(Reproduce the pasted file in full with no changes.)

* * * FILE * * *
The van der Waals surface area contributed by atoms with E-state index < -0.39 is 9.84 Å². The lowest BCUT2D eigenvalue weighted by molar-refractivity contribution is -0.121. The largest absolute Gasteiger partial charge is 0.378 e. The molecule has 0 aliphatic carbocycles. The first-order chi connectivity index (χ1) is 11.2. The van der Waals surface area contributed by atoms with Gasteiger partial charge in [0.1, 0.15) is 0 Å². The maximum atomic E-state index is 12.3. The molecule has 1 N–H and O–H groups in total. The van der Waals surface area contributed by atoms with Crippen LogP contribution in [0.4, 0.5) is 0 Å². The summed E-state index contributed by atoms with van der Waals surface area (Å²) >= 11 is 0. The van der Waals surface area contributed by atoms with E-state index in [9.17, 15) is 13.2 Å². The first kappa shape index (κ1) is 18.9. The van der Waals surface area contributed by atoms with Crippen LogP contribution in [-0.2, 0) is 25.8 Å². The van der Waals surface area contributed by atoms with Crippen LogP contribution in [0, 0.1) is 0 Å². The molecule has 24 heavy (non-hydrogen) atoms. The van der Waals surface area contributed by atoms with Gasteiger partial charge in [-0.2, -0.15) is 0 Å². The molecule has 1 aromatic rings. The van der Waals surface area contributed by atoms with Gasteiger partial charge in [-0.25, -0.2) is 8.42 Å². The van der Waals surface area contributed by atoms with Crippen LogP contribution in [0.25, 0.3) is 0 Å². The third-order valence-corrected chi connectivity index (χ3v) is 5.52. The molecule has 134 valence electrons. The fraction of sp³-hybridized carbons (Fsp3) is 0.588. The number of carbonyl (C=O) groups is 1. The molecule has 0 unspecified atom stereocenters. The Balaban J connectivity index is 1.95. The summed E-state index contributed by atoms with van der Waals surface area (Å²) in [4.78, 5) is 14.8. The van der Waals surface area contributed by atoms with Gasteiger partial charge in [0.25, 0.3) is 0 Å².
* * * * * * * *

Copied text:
The van der Waals surface area contributed by atoms with E-state index < -0.39 is 9.84 Å². The lowest BCUT2D eigenvalue weighted by molar-refractivity contribution is -0.121. The largest absolute Gasteiger partial charge is 0.378 e. The molecule has 0 aliphatic carbocycles. The first-order chi connectivity index (χ1) is 11.2. The van der Waals surface area contributed by atoms with Gasteiger partial charge in [0.1, 0.15) is 0 Å². The maximum atomic E-state index is 12.3. The molecule has 1 N–H and O–H groups in total. The van der Waals surface area contributed by atoms with Crippen LogP contribution in [0.4, 0.5) is 0 Å². The summed E-state index contributed by atoms with van der Waals surface area (Å²) >= 11 is 0. The van der Waals surface area contributed by atoms with E-state index in [9.17, 15) is 13.2 Å². The first kappa shape index (κ1) is 18.9. The van der Waals surface area contributed by atoms with Crippen LogP contribution in [-0.2, 0) is 25.8 Å². The van der Waals surface area contributed by atoms with Crippen LogP contribution in [0, 0.1) is 0 Å². The molecule has 24 heavy (non-hydrogen) atoms. The van der Waals surface area contributed by atoms with Gasteiger partial charge in [-0.2, -0.15) is 0 Å². The molecule has 1 aromatic rings. The van der Waals surface area contributed by atoms with Gasteiger partial charge in [-0.25, -0.2) is 8.42 Å². The van der Waals surface area contributed by atoms with Crippen LogP contribution in [0.25, 0.3) is 0 Å². The third-order valence-corrected chi connectivity index (χ3v) is 5.52. The molecule has 134 valence electrons. The fraction of sp³-hybridized carbons (Fsp3) is 0.588. The number of carbonyl (C=O) groups is 1. The molecule has 0 unspecified atom stereocenters. The Balaban J connectivity index is 1.95. The summed E-state index contributed by atoms with van der Waals surface area (Å²) in [4.78, 5) is 14.8. The van der Waals surface area contributed by atoms with Gasteiger partial charge in [0.25, 0.3) is 0 Å².